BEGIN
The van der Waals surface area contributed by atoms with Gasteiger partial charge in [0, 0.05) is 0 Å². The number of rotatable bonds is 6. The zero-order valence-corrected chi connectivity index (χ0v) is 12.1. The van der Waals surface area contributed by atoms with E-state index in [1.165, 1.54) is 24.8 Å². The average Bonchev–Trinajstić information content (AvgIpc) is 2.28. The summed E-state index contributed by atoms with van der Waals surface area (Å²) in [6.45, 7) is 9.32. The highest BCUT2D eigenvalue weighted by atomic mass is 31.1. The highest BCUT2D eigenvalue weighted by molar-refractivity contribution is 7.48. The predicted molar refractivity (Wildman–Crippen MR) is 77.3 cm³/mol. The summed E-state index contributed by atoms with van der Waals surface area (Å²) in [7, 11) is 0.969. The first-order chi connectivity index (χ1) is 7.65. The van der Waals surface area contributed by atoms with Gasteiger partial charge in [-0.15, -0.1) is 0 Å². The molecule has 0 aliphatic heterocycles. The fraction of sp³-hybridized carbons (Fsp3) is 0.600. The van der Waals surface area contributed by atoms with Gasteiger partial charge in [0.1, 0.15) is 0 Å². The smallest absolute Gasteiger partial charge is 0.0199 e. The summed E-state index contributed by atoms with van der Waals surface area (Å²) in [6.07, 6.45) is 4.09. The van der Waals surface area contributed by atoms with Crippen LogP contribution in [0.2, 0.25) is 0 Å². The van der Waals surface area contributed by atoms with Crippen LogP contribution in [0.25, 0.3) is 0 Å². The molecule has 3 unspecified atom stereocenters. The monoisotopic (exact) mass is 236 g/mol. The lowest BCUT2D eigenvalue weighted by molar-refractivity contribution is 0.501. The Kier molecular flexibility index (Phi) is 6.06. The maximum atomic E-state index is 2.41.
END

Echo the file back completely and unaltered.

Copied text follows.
The van der Waals surface area contributed by atoms with Gasteiger partial charge in [0, 0.05) is 0 Å². The number of rotatable bonds is 6. The zero-order valence-corrected chi connectivity index (χ0v) is 12.1. The van der Waals surface area contributed by atoms with E-state index in [1.165, 1.54) is 24.8 Å². The average Bonchev–Trinajstić information content (AvgIpc) is 2.28. The summed E-state index contributed by atoms with van der Waals surface area (Å²) in [6.45, 7) is 9.32. The highest BCUT2D eigenvalue weighted by atomic mass is 31.1. The highest BCUT2D eigenvalue weighted by molar-refractivity contribution is 7.48. The predicted molar refractivity (Wildman–Crippen MR) is 77.3 cm³/mol. The summed E-state index contributed by atoms with van der Waals surface area (Å²) in [7, 11) is 0.969. The first-order chi connectivity index (χ1) is 7.65. The van der Waals surface area contributed by atoms with Gasteiger partial charge in [-0.15, -0.1) is 0 Å². The molecule has 0 aliphatic heterocycles. The fraction of sp³-hybridized carbons (Fsp3) is 0.600. The van der Waals surface area contributed by atoms with Gasteiger partial charge in [0.1, 0.15) is 0 Å². The smallest absolute Gasteiger partial charge is 0.0199 e. The summed E-state index contributed by atoms with van der Waals surface area (Å²) in [6.07, 6.45) is 4.09. The van der Waals surface area contributed by atoms with Crippen LogP contribution in [0.2, 0.25) is 0 Å². The van der Waals surface area contributed by atoms with Crippen LogP contribution in [0.25, 0.3) is 0 Å². The molecule has 3 unspecified atom stereocenters. The monoisotopic (exact) mass is 236 g/mol. The lowest BCUT2D eigenvalue weighted by molar-refractivity contribution is 0.501. The Kier molecular flexibility index (Phi) is 6.06. The maximum atomic E-state index is 2.41.